• Additional ideas originating with Protestants, but now often borrowed by Orthodox, include Sunday schools, adult small groups, and youth ministry. The Moscow Patriarchate strongly encourages all parishes to establish and develop a Sunday school in each church and to cultivate community life within each church. A number of Orthodox youth organizations and youth groups were established. Their format, and even music, clearly resemble Evangelical youth work practices.
• Orthodox readers and schools now have access to an increasing number of books and educational materials. It is not uncommon to find Protestant resources revised and rewritten by Orthodox writers, then published under an Orthodox “cover.” For example, the Orthodox biology school textbook, developed for Orthodox schools as well as for state schools, utilizes many materials borrowed from Western Christianity. Orthodox priest Sergiy Rasskazovsky developed systematic theology for use in 36 Orthodox seminaries and many colleges in Russia. This is notable because for almost 20 centuries Orthodoxy did not produce such work, because developing systematic theology was felt to be an improper approach to the “mystery of God.”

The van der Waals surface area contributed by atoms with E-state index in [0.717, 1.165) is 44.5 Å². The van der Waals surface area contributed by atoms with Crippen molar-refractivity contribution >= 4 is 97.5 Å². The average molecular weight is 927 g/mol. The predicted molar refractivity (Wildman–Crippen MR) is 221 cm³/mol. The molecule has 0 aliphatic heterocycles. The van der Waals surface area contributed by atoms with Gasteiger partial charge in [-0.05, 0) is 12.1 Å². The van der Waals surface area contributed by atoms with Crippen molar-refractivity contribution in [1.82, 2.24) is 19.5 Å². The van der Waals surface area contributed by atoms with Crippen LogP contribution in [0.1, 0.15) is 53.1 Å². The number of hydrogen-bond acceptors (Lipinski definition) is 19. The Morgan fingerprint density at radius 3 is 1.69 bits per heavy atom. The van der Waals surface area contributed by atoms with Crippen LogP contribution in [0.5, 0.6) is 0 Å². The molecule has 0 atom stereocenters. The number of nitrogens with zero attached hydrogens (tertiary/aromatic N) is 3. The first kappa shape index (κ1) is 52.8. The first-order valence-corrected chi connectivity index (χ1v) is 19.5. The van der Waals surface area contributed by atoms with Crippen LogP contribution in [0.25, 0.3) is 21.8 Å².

• Since the beginning of perestroika, Evangelical believers have focused their greatest evangelistic efforts on schools, army bases, prisons, public transportation, and other public places, and producing evangelistic literature. Such practices are gaining wider popularity among Orthodox.